But one overriding, irrefutable fact has not changed: the Anniston Police Department needs a new headquarters. Its cramped, decrepit office space, storage areas and jail complex no longer are sufficient.
Can we at least agree on that?
It is that spirit that we carry this week into the next phase of this lengthy saga. Groundbreaking ceremonies at 13th Street and Gurnee Avenue are scheduled for this morning at 10. The real work will begin Tuesday. Construction bids have been accepted. It’s time to get to work.
(Considering the latest delays and developments surrounding the completion of Veterans Memorial Parkway, we wonder: Which project will win this race to the finish, the justice center or the parkway?)
This week’s progress isn’t likely to please City Councilman Ben Little. In typical, obstructionist fashion, he has fought virtually every step of the justice-center project. He’s ranted against the $15 million cost, the legality of transferring the project to the Public Building Authority and the project’s bond financing. His arguments are tiring.
This week’s progress is likely to bring back unpleasant memories for preservationists who tried to save the former Anniston City Land Co. building. Count this editorial board among those who lament the passing of that 1890s-era building and wish better coordination, communication and cooperation had taken place between the council, City Hall and the city’s Historic Preservation Commission before the deteriorating building’s fate was decided.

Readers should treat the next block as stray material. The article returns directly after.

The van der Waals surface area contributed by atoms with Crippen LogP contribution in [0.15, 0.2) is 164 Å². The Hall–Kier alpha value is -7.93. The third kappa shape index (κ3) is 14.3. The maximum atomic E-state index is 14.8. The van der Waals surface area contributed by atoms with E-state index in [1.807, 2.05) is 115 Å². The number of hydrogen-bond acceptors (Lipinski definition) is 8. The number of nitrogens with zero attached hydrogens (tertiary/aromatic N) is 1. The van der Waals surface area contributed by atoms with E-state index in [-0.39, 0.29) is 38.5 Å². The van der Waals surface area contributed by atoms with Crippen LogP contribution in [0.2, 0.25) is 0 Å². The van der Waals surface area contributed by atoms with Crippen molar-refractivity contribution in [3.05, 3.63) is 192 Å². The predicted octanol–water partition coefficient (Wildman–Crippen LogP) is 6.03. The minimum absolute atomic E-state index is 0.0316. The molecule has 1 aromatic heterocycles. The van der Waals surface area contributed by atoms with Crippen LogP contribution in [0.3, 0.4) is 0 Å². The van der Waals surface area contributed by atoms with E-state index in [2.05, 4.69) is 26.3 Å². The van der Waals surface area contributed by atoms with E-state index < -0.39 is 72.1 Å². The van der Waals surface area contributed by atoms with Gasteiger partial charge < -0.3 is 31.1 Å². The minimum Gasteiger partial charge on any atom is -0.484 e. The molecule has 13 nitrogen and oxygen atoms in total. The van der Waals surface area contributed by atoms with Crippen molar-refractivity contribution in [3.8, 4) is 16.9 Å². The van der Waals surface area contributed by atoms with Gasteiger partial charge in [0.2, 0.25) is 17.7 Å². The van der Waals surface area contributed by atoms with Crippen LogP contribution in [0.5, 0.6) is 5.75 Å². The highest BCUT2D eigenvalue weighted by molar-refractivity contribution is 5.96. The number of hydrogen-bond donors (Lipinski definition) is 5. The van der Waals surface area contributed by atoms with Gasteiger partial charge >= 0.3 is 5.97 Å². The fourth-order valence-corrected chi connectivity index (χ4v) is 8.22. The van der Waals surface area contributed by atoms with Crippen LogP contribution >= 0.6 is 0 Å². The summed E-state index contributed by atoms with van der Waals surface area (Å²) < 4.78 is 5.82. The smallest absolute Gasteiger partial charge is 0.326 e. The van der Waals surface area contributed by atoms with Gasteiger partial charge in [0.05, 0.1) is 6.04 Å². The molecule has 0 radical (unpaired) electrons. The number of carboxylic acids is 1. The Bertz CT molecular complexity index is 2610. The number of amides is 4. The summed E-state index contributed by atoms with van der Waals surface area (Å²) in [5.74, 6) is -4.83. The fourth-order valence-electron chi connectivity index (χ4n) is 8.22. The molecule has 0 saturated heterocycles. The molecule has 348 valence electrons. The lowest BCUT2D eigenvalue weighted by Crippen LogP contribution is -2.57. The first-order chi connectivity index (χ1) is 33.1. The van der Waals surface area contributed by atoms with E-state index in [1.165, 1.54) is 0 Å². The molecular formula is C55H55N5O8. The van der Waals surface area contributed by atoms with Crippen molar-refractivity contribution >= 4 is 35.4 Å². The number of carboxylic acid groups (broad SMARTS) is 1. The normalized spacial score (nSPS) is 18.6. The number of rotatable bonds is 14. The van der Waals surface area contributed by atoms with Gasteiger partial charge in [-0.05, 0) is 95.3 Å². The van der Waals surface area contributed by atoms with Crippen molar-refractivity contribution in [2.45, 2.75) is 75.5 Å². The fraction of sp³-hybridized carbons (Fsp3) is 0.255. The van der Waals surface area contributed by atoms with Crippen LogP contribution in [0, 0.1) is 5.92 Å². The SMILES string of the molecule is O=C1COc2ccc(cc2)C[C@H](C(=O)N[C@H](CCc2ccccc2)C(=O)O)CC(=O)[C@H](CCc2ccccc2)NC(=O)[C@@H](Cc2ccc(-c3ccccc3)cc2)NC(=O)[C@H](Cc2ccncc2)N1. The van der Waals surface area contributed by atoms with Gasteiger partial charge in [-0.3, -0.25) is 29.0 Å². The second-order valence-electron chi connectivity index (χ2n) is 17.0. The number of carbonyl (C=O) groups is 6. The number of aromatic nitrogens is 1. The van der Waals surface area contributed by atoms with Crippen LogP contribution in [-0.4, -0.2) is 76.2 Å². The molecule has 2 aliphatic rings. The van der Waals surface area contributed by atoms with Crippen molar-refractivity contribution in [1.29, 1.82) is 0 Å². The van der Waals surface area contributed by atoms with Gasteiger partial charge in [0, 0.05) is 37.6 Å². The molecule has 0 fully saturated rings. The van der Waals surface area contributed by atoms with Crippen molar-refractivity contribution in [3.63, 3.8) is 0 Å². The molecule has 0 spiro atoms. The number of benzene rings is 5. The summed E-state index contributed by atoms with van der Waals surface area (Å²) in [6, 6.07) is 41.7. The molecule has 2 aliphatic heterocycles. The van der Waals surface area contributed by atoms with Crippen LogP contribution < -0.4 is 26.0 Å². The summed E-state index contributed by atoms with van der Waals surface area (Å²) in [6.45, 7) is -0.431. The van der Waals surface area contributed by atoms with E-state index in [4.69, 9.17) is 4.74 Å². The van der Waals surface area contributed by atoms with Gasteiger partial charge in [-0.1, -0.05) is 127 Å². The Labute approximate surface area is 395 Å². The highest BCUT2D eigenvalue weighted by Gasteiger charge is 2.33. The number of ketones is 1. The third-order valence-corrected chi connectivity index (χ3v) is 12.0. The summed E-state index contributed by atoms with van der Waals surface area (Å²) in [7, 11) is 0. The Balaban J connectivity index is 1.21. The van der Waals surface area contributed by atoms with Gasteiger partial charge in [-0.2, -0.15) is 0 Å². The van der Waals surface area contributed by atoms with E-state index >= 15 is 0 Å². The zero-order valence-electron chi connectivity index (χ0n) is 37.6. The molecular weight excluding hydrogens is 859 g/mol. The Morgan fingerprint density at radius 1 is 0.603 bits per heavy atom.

From history’s standpoint, it would have been marvelous for the new justice center to incorporate a portion of the Land Co. building’s original architecture. But that time has passed.
Today, we move on.
Portions of downtown Anniston and its surrounding neighborhoods have been remade and renovated so many times that we’ve lost count. Yet, we’re hopeful that a modern, state-of-the-art justice center adjacent to the improved Zinn Park will prove beneficial for downtown’s coming years. Consider it another piece of a revitalization project Anniston is still trying to complete.
As for Anniston’s finest?
It’s not the opening of the center, but it’s close. Those officers have endured a tough year due to the death of Officer Justin Sollohub, who was killed last August while on patrol not too far from the future justice center that will carry his name.
Delays and disappointments held up the rebirth of the Watermark Tower, the 1920s-era building that dominates the city’s meager skyline. But look at it now.
Delays and disappointments have also held up the justice center. Those days are now long gone.